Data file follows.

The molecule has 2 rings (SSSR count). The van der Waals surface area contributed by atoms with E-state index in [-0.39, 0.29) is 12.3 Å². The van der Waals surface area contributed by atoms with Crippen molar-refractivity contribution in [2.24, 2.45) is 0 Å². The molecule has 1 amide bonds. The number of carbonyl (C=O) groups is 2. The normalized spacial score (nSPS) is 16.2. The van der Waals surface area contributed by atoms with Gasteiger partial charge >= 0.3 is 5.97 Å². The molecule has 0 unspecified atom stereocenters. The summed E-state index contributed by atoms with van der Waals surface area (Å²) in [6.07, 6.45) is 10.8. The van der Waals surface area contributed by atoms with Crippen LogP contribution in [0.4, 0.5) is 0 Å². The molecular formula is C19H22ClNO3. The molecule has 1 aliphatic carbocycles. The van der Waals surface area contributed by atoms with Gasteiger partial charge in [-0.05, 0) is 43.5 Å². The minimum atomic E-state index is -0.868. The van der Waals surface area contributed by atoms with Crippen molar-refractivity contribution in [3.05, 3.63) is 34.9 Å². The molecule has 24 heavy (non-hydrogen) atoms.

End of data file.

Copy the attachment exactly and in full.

The molecule has 2 rings (SSSR count). The van der Waals surface area contributed by atoms with E-state index in [-0.39, 0.29) is 12.3 Å². The van der Waals surface area contributed by atoms with Crippen molar-refractivity contribution in [2.24, 2.45) is 0 Å². The molecule has 1 amide bonds. The number of carbonyl (C=O) groups is 2. The normalized spacial score (nSPS) is 16.2. The van der Waals surface area contributed by atoms with Gasteiger partial charge >= 0.3 is 5.97 Å². The molecule has 0 unspecified atom stereocenters. The summed E-state index contributed by atoms with van der Waals surface area (Å²) in [6.07, 6.45) is 10.8. The van der Waals surface area contributed by atoms with Crippen LogP contribution in [0.4, 0.5) is 0 Å². The molecular formula is C19H22ClNO3. The molecule has 1 aliphatic carbocycles. The van der Waals surface area contributed by atoms with Gasteiger partial charge in [-0.05, 0) is 43.5 Å². The minimum atomic E-state index is -0.868. The van der Waals surface area contributed by atoms with Crippen molar-refractivity contribution in [3.05, 3.63) is 34.9 Å². The molecule has 24 heavy (non-hydrogen) atoms.